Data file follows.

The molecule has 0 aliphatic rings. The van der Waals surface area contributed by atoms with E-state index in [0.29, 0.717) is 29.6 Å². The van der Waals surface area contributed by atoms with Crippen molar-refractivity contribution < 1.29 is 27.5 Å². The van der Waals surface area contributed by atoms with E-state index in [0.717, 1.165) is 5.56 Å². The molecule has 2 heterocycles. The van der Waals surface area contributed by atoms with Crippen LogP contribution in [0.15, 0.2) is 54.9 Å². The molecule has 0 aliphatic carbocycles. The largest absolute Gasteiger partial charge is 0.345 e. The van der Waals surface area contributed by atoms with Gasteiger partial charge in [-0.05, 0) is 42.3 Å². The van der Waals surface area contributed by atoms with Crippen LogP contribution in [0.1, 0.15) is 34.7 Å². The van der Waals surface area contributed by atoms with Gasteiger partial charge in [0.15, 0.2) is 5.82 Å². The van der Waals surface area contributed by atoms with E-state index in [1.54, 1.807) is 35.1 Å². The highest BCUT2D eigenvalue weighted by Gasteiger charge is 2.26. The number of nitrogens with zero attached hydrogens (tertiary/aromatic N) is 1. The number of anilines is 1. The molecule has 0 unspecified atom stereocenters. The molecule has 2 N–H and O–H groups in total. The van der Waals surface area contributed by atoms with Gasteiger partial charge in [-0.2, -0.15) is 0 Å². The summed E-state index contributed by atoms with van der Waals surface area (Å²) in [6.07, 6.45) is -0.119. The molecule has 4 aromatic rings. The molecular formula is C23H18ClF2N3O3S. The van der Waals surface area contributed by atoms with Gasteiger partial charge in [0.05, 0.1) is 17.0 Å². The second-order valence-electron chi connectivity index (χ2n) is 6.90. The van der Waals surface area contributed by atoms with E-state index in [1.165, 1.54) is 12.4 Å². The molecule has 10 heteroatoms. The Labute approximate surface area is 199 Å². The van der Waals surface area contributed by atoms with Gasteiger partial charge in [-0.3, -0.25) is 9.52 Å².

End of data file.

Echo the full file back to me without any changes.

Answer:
The molecule has 0 aliphatic rings. The van der Waals surface area contributed by atoms with E-state index in [0.29, 0.717) is 29.6 Å². The van der Waals surface area contributed by atoms with Crippen molar-refractivity contribution < 1.29 is 27.5 Å². The van der Waals surface area contributed by atoms with E-state index in [0.717, 1.165) is 5.56 Å². The molecule has 2 heterocycles. The van der Waals surface area contributed by atoms with Crippen LogP contribution in [0.15, 0.2) is 54.9 Å². The molecule has 0 aliphatic carbocycles. The largest absolute Gasteiger partial charge is 0.345 e. The van der Waals surface area contributed by atoms with Gasteiger partial charge in [-0.05, 0) is 42.3 Å². The van der Waals surface area contributed by atoms with Crippen LogP contribution in [0.1, 0.15) is 34.7 Å². The van der Waals surface area contributed by atoms with Gasteiger partial charge in [0.15, 0.2) is 5.82 Å². The van der Waals surface area contributed by atoms with E-state index in [1.54, 1.807) is 35.1 Å². The highest BCUT2D eigenvalue weighted by Gasteiger charge is 2.26. The number of nitrogens with zero attached hydrogens (tertiary/aromatic N) is 1. The number of anilines is 1. The molecule has 0 unspecified atom stereocenters. The molecule has 2 N–H and O–H groups in total. The van der Waals surface area contributed by atoms with Gasteiger partial charge in [-0.2, -0.15) is 0 Å². The summed E-state index contributed by atoms with van der Waals surface area (Å²) in [6.07, 6.45) is -0.119. The molecule has 4 aromatic rings. The molecular formula is C23H18ClF2N3O3S. The van der Waals surface area contributed by atoms with Gasteiger partial charge in [0.05, 0.1) is 17.0 Å². The second-order valence-electron chi connectivity index (χ2n) is 6.90. The van der Waals surface area contributed by atoms with E-state index in [1.165, 1.54) is 12.4 Å². The molecule has 10 heteroatoms. The Labute approximate surface area is 199 Å². The van der Waals surface area contributed by atoms with Gasteiger partial charge in [-0.3, -0.25) is 9.52 Å².